Pictured above: Florida State Senator Lauren Book; Lindsey Ruth, Project 8 Founder; Tina Kadolph, Love Missions President/Founder; and Jan Edwards, Paving the Way CEO.

Sex trafficking in Florida is a huge problem, with statistics from the Department of Health showing that the state has the third-highest trafficking numbers in the country. Much of this trafficking is within the tourism industry.

Earlier this year, the state’s hotel association successfully fought proposed legislation that would hold businesses liable for trafficking. This was a bill that Love Mission’s founder, Tina Kadolph, went to Tallahassee to help fight for, along with many other victims on this crime.

While the more comprehensive bill that was proposed was defeated, the hotel industry did say they would support a bill that will require that training of their industry’s front-desk staff and housekeepers on how to spot and report suspected trafficking in their establishments.

The HB851 Human Trafficking bill was signed into law late yesterday by Florida Governor Ron DeSantis. The new state law, which will take affect starting July 1, carries fine of $2,000 a day for businesses that fail to comply after a warning.

Tina Kadolph

Love Missions’s founder Tina Kadolph speaking out for human trafficking victims in Tallahassee in early 2019.

Tina said after the signing of the bill into law, “I’m so excited to see progress. We have fought long and hard to get these laws changed to protect our children. We may not be completely where we want to be. But today we celebrate steps forward for the future of this generation and the next. This is a huge step forward and is going to save many lives!”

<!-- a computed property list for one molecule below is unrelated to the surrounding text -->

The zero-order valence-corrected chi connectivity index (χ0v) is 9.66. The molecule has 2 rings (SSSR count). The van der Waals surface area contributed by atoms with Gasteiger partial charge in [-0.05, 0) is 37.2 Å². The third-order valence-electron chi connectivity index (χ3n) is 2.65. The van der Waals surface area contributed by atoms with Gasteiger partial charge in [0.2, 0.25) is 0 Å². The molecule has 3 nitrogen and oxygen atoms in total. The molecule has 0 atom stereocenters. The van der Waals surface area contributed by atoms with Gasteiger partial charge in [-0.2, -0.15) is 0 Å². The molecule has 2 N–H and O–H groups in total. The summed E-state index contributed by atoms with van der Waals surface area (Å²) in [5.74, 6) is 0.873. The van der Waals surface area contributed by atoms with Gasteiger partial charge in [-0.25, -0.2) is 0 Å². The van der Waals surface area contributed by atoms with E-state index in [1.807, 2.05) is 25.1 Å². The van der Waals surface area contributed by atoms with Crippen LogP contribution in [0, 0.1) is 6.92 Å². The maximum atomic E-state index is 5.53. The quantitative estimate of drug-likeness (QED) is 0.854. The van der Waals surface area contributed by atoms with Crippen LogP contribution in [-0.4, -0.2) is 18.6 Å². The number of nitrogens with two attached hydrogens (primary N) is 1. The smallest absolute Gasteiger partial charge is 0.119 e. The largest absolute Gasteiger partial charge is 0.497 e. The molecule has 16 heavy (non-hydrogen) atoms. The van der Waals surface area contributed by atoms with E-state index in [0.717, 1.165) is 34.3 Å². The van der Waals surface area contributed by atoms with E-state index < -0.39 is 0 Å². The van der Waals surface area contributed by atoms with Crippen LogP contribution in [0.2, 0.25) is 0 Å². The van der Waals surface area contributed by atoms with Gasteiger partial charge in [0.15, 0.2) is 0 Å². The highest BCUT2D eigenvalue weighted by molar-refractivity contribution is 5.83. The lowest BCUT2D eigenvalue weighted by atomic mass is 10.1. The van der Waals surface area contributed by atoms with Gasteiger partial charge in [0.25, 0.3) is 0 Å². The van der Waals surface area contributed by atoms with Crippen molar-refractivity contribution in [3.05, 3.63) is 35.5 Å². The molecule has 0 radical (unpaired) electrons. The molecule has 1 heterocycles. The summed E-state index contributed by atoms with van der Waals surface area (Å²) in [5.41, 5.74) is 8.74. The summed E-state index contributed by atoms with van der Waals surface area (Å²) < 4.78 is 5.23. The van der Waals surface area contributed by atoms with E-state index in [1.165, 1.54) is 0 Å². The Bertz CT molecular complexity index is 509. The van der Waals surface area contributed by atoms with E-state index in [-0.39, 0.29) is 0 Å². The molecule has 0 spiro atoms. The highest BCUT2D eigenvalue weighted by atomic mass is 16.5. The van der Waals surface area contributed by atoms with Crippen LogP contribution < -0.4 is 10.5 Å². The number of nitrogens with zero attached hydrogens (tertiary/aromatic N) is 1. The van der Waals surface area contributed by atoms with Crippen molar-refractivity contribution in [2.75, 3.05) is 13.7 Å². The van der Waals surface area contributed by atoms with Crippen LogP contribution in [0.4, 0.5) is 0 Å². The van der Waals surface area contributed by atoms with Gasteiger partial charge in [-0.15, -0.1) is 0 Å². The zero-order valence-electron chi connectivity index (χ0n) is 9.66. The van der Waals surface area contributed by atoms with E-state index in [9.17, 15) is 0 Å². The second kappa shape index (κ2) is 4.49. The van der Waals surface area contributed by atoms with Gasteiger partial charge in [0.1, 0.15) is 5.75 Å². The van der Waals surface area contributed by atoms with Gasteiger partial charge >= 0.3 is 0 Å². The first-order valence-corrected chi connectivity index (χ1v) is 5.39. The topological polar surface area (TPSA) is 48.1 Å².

Governor DeSantis issued a statement defending the importance of the new law saying, “Florida has zero tolerance for human trafficking and those who allow it to thrive in the shadows. I am proud to sign this important piece of legislation into law.”

An announcement made by the American Hotel & Lodging Association yesterday vowed to fight widespread sex trafficking on its properties through a new campaign they have started called No Room for Trafficking.

Their action plan for the campaign include:

  • Training staff on what signs of human trafficking to look for and how to respond
  • Displaying human trafficking indicator signage
  • Establishing a company wide policy
  • Ongoing coordination with law enforcement
  • Sharing success stories and best practices

The association covers more that 90% of the hotel industry. The association’s president and CEO, Chip Rogers, said that many hotels have already taken steps on their own to start training employees and to establish rules for reporting. He noted that Marriott has already trained over 600,000 employees on the issue.

However, their announcement came as two women who said they were forced into prostitution as teenagers filed a lawsuit again three Philadelphia hotels in late March. Their suit alleges that the businesses ignored and made money from the trafficking that happened on their premises.

The association says their announcement was not related to the filing of that March lawsuit, or other similar lawsuits currently being filed around the country.

And while advocates for the survivors and victims of human trafficking applaud the effort, many say they took issue with the association’s statement that they have a “strong record of combating trafficking and supporting survivors.”

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